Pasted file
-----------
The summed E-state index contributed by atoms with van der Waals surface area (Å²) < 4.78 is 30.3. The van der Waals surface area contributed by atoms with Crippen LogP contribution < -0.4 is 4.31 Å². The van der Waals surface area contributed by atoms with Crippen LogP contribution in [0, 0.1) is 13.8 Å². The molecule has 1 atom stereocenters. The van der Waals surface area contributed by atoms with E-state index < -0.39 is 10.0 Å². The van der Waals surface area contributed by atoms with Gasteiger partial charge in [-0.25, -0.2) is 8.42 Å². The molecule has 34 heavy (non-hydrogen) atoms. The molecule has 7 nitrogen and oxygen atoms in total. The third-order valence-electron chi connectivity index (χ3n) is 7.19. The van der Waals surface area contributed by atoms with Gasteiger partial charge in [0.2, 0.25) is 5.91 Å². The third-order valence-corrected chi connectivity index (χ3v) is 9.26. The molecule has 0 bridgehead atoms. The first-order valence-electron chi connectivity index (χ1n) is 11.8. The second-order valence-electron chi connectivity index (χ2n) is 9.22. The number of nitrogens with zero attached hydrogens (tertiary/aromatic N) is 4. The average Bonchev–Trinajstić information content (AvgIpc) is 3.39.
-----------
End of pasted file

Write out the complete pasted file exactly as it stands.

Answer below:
The summed E-state index contributed by atoms with van der Waals surface area (Å²) < 4.78 is 30.3. The van der Waals surface area contributed by atoms with Crippen LogP contribution < -0.4 is 4.31 Å². The van der Waals surface area contributed by atoms with Crippen LogP contribution in [0, 0.1) is 13.8 Å². The molecule has 1 atom stereocenters. The van der Waals surface area contributed by atoms with E-state index < -0.39 is 10.0 Å². The van der Waals surface area contributed by atoms with Gasteiger partial charge in [-0.25, -0.2) is 8.42 Å². The molecule has 34 heavy (non-hydrogen) atoms. The molecule has 7 nitrogen and oxygen atoms in total. The third-order valence-electron chi connectivity index (χ3n) is 7.19. The van der Waals surface area contributed by atoms with Gasteiger partial charge in [0.2, 0.25) is 5.91 Å². The third-order valence-corrected chi connectivity index (χ3v) is 9.26. The molecule has 0 bridgehead atoms. The first-order valence-electron chi connectivity index (χ1n) is 11.8. The second-order valence-electron chi connectivity index (χ2n) is 9.22. The number of nitrogens with zero attached hydrogens (tertiary/aromatic N) is 4. The average Bonchev–Trinajstić information content (AvgIpc) is 3.39.